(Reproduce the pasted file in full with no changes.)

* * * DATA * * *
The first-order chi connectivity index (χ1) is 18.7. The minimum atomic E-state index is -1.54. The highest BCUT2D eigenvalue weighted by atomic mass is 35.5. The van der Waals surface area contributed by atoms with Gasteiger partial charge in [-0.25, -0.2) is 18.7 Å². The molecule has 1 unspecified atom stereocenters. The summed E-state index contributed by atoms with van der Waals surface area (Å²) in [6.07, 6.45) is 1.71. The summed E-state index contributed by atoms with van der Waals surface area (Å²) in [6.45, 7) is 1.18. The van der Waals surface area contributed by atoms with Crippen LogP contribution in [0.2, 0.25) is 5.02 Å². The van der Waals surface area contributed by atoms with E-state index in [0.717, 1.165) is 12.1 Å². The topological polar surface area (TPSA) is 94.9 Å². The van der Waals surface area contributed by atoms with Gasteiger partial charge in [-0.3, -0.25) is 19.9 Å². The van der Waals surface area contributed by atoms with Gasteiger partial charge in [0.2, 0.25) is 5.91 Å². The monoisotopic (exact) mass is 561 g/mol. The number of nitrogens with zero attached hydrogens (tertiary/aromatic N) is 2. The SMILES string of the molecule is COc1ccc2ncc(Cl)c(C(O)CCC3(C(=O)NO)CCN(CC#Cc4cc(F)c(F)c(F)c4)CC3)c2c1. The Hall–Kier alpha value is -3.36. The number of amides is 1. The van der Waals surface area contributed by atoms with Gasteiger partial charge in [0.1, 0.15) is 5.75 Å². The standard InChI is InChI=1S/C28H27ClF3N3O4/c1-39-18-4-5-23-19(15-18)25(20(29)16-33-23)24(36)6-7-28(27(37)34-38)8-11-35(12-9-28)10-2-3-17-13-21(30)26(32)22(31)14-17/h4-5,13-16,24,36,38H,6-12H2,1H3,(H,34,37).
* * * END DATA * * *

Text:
The first-order chi connectivity index (χ1) is 18.7. The minimum atomic E-state index is -1.54. The highest BCUT2D eigenvalue weighted by atomic mass is 35.5. The van der Waals surface area contributed by atoms with Gasteiger partial charge in [-0.25, -0.2) is 18.7 Å². The molecule has 1 unspecified atom stereocenters. The summed E-state index contributed by atoms with van der Waals surface area (Å²) in [6.07, 6.45) is 1.71. The summed E-state index contributed by atoms with van der Waals surface area (Å²) in [6.45, 7) is 1.18. The van der Waals surface area contributed by atoms with Crippen LogP contribution in [0.2, 0.25) is 5.02 Å². The van der Waals surface area contributed by atoms with E-state index in [0.717, 1.165) is 12.1 Å². The topological polar surface area (TPSA) is 94.9 Å². The van der Waals surface area contributed by atoms with Gasteiger partial charge in [-0.3, -0.25) is 19.9 Å². The van der Waals surface area contributed by atoms with Gasteiger partial charge in [0.2, 0.25) is 5.91 Å². The monoisotopic (exact) mass is 561 g/mol. The number of nitrogens with zero attached hydrogens (tertiary/aromatic N) is 2. The SMILES string of the molecule is COc1ccc2ncc(Cl)c(C(O)CCC3(C(=O)NO)CCN(CC#Cc4cc(F)c(F)c(F)c4)CC3)c2c1. The Hall–Kier alpha value is -3.36. The number of amides is 1. The van der Waals surface area contributed by atoms with Gasteiger partial charge in [0.1, 0.15) is 5.75 Å². The standard InChI is InChI=1S/C28H27ClF3N3O4/c1-39-18-4-5-23-19(15-18)25(20(29)16-33-23)24(36)6-7-28(27(37)34-38)8-11-35(12-9-28)10-2-3-17-13-21(30)26(32)22(31)14-17/h4-5,13-16,24,36,38H,6-12H2,1H3,(H,34,37).